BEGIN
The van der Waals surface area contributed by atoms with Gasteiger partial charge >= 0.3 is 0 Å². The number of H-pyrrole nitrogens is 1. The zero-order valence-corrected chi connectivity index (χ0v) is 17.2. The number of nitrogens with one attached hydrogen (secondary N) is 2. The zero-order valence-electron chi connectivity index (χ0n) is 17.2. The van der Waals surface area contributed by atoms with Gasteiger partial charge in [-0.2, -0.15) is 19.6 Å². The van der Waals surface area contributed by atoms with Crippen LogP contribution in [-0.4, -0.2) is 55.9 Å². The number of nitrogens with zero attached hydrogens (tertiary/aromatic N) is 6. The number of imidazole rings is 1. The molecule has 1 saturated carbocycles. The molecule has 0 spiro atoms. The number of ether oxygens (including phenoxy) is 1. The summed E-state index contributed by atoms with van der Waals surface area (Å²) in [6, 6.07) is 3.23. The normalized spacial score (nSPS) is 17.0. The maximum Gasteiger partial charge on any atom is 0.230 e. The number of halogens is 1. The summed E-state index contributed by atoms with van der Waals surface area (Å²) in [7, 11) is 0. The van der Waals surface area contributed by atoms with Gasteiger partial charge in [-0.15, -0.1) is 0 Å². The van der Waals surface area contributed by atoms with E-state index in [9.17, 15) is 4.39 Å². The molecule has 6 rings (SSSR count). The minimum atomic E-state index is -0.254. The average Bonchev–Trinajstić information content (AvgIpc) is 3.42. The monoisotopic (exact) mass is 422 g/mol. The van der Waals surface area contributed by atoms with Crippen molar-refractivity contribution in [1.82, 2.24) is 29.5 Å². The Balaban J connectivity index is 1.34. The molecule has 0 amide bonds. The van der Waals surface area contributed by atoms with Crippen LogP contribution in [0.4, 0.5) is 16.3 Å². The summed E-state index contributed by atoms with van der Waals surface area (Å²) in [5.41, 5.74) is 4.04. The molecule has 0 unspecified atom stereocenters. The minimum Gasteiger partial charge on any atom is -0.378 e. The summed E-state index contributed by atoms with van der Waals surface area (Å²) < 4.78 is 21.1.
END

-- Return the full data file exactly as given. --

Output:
The van der Waals surface area contributed by atoms with Gasteiger partial charge >= 0.3 is 0 Å². The number of H-pyrrole nitrogens is 1. The zero-order valence-corrected chi connectivity index (χ0v) is 17.2. The number of nitrogens with one attached hydrogen (secondary N) is 2. The zero-order valence-electron chi connectivity index (χ0n) is 17.2. The van der Waals surface area contributed by atoms with Gasteiger partial charge in [-0.2, -0.15) is 19.6 Å². The van der Waals surface area contributed by atoms with Crippen LogP contribution in [-0.4, -0.2) is 55.9 Å². The number of nitrogens with zero attached hydrogens (tertiary/aromatic N) is 6. The number of imidazole rings is 1. The molecule has 1 saturated carbocycles. The molecule has 0 spiro atoms. The number of ether oxygens (including phenoxy) is 1. The summed E-state index contributed by atoms with van der Waals surface area (Å²) in [6, 6.07) is 3.23. The normalized spacial score (nSPS) is 17.0. The maximum Gasteiger partial charge on any atom is 0.230 e. The number of halogens is 1. The summed E-state index contributed by atoms with van der Waals surface area (Å²) in [7, 11) is 0. The van der Waals surface area contributed by atoms with Gasteiger partial charge in [-0.15, -0.1) is 0 Å². The van der Waals surface area contributed by atoms with E-state index in [9.17, 15) is 4.39 Å². The molecule has 6 rings (SSSR count). The minimum atomic E-state index is -0.254. The average Bonchev–Trinajstić information content (AvgIpc) is 3.42. The monoisotopic (exact) mass is 422 g/mol. The van der Waals surface area contributed by atoms with Crippen molar-refractivity contribution in [1.82, 2.24) is 29.5 Å². The Balaban J connectivity index is 1.34. The molecule has 0 amide bonds. The van der Waals surface area contributed by atoms with Crippen LogP contribution in [0.4, 0.5) is 16.3 Å². The summed E-state index contributed by atoms with van der Waals surface area (Å²) in [5.41, 5.74) is 4.04. The molecule has 0 unspecified atom stereocenters. The minimum Gasteiger partial charge on any atom is -0.378 e. The summed E-state index contributed by atoms with van der Waals surface area (Å²) < 4.78 is 21.1.